It may be too early to write this as a blog post, but I feel it's important (also since I don't have much other content :))

I didn't have many goals coming into Tepper other than the usual: Win case competitions, get a ridiculously high GPA, be involved in too much stuff. Well, two goals got accomplished. This year, I think my goals are going to be a fair bit more realistic.

- Learn Prezi and use it for every presentation that I need to make in the coming school year. Powerpoint is good; but Prezi could also have its uses.

- Get in early and apply for graduate funding to go to GDC next year. As a graduate student, we have access to conference funds provided we apply for them via the in-school process. There are other restrictions, like letters of recommendation and proof that the conference is related to the student's topic of study - but I think I can prove that, given my internship experience. Going to GDC would also help me with my networking efforts; ideally, I wouldn't be networking for a job but more for industry contact.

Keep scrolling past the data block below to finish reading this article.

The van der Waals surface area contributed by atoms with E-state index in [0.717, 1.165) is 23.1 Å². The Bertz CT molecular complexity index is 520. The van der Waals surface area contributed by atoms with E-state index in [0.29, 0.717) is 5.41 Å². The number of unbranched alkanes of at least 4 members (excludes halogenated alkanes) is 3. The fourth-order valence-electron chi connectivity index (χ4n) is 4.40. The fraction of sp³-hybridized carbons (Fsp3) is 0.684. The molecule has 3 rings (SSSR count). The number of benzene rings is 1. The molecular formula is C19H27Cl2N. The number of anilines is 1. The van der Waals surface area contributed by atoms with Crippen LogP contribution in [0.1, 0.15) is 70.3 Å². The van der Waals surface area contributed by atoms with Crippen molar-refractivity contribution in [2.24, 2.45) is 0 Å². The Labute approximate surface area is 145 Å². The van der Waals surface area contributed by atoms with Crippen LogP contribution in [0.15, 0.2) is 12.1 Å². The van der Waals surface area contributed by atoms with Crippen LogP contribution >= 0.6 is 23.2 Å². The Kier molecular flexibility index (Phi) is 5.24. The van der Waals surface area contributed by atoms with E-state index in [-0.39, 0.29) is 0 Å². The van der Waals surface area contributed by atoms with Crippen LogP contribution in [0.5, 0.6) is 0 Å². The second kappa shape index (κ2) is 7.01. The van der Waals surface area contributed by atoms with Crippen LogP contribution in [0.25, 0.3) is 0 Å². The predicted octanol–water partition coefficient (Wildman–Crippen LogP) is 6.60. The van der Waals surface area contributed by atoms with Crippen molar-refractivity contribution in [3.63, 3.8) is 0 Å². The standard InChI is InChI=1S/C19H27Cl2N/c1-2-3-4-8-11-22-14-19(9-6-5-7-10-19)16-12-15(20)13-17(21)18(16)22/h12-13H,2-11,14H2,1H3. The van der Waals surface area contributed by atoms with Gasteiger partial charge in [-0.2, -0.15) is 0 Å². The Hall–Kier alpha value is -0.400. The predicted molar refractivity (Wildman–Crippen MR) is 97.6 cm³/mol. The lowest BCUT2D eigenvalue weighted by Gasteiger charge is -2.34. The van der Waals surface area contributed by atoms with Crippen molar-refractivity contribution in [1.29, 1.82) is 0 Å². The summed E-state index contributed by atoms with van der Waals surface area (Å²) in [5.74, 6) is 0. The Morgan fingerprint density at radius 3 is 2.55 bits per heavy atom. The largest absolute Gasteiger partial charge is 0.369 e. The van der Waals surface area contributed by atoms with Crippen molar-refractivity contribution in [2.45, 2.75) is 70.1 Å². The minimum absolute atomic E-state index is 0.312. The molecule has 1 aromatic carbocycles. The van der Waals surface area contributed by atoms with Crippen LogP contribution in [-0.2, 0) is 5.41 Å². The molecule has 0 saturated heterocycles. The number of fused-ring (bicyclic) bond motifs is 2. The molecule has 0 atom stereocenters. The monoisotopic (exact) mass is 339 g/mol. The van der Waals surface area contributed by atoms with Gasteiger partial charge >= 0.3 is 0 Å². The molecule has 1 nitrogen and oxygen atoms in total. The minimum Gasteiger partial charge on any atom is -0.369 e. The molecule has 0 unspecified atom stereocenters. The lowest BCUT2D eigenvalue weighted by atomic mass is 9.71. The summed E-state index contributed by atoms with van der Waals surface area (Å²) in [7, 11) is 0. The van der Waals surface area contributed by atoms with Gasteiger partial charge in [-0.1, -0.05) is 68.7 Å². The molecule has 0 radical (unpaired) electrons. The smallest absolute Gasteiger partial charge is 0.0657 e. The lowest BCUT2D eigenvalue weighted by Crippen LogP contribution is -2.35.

- take a hardcore analytics class. I've been generally shying away from analytics courses because of a fear that I would be too behind (due to my courseload I choose to take upon myself) and because I feel there are more interesting classes I should take. Ideally, Market Research would be available. My Mini 1 & 2 options have already been decided; so this would mean mini 3 or 4 would have to include a course like this.

- Drink less soda at the free food events. Soda has probably been the one main contributing factor to my tummy bulge I developed over the school year. The other goal tied to this is exercise more! It's amazing how many excuses pop up - and this is a sentiment in which I am not alone in.

- Keep my blog postings to once a week. Not too difficult here, since I managed it during the worst of the workloads.

There may be other goals that come along - like, get a job, pay it forward, etc - but these are the main ones that I'm holding onto.